If we were to distill many of the major business trends of 2015 into one word, it would be this: personalization. Virtually every form of interaction a company has with its customers is becoming more personalized, from content targeted toward specific people at specific times, to mobile apps with personalized user experience designs.
The lesson from this trend is loud and clear: A one-size-fits-all approach simply doesn’t work anymore. For anything.
This lesson is especially true for how staffing firms communicate with candidates. Over the past several months, we’ve interviewed several of our staffing clients about how they connect with prospects (explore the case studies). We also recently conducted a Staffing Industry Sales Communication Benchmarking Report (download your free copy).
Here are some tips derived from our research and others’ for how to make sure your staffing communications reach, and speak to, your target audience.
1. Post your jobs where candidates are looking for them.
The first step in personalizing your communications is identifying where your audience hangs out online, and then hanging there, too.
- Make sure your job listings are mobile-friendly. Three out of five job seekers use their phones to look for jobs. A mobile mindset will give you a huge advantage -- currently, only 18% of recruiting leaders say their job posts are optimized for mobile.
- When using social media for recruiting, skip Twitter, and post your job openings on LinkedIn instead. That’s where candidates are looking for them.
- Consider text messaging as a way to reach passive candidates. Almost three-quarters of candidates are passive, and three-quarters of those are interested in hearing from a recruiter. Our staffing firm clients have told us that text messaging is a highly effective way to reach these typically hard-to-reach candidates.
2. Use the communication channel(s) your candidates prefer.
Phone calls and emails are the traditional communication channels most recruiters use. But communication is changing, and alternative channels like text messaging and social media are taking over.
- If you’re calling an 18 to 29 year-old, don’t bother leaving a voicemail. They probably won’t listen to it.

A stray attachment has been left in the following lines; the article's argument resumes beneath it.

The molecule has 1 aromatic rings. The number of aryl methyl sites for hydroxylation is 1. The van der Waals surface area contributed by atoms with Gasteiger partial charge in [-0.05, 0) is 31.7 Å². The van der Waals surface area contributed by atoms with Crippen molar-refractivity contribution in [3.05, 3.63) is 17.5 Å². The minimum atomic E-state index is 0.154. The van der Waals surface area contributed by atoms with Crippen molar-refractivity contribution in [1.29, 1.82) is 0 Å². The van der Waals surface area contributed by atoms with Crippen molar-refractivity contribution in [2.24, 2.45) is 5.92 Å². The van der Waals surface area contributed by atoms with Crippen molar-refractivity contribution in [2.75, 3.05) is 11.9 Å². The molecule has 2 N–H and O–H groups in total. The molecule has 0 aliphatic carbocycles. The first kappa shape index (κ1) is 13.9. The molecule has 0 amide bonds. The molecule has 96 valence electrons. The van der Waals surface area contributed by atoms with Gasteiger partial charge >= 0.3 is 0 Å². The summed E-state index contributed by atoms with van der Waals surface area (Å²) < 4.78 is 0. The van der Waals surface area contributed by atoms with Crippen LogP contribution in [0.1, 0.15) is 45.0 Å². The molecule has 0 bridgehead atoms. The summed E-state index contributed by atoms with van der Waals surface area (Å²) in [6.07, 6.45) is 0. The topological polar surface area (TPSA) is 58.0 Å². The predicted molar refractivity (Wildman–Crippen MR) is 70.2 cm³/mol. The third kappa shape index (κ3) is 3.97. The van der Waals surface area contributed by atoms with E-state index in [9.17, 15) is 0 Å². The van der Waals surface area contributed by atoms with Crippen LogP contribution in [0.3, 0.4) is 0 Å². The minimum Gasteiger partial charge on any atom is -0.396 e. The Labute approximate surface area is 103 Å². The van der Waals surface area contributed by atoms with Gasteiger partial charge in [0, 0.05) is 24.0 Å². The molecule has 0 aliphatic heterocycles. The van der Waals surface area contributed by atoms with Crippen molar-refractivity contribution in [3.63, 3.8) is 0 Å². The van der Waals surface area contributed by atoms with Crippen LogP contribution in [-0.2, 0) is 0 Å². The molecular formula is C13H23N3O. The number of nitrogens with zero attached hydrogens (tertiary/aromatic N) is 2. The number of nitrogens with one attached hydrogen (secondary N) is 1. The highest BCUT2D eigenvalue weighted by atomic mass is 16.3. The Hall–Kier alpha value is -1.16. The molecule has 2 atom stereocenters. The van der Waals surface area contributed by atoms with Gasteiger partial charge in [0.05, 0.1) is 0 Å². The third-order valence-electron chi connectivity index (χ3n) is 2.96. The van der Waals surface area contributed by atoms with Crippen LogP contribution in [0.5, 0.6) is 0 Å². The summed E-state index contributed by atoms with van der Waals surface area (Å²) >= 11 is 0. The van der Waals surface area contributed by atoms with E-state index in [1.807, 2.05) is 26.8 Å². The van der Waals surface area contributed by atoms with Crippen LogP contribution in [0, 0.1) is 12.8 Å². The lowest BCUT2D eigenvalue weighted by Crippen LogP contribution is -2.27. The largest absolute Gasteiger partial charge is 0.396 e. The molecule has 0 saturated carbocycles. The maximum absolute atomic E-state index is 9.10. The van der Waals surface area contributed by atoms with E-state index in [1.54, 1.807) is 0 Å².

- If your candidate is under 45, text message with abandon -- younger people are more likely to view recruiters who use texting as “professional.” If your candidate is over 45, double-check before texting.
- Use different channels at different stages of the sales cycle. Many candidates prefer traditional methods (i.e., phone and email) for initial outreach, but want to switch over to texting and social media for follow-ups.
3. Send the messages your candidates want to hear.
Finally, after you’ve found your candidates and identified their ideal communication channel(s), make sure you send the right messages.
- When sending cold messages, make starting a conversation your #1 goal. In an article entitled “How LinkedIn Fundamentally Ruined Recruitment,” Maury Hanigan bemoans the loss of a personal connection in the recruiting process. Many recruiters send “mind-numbing” messages to any candidate whose name shows up in a search. Don’t do this! Here are seven guidelines for writing LinkedIn messages that don’t suck.
- Don’t mass blast text messages. In our Staffing Industry Communications Benchmarking survey, text message type was a main differentiator between fast- and slow-growth staffing companies.
- Fast-growth staffing companies (>50% annual growth) send personal messages.
- Slow-growth companies (<5% annual growth) send mass blasts.
- Make sure your job postings contain the information candidates want. According to CareerBuilder’s 2015 Candidate Behavior survey, the top three things candidates want are:
- Clearly defined job duties/responsibilities
- A defined salary range
- A described benefits package
Sign up for a free 30-day team trial of TextUs to start reaching more candidates today.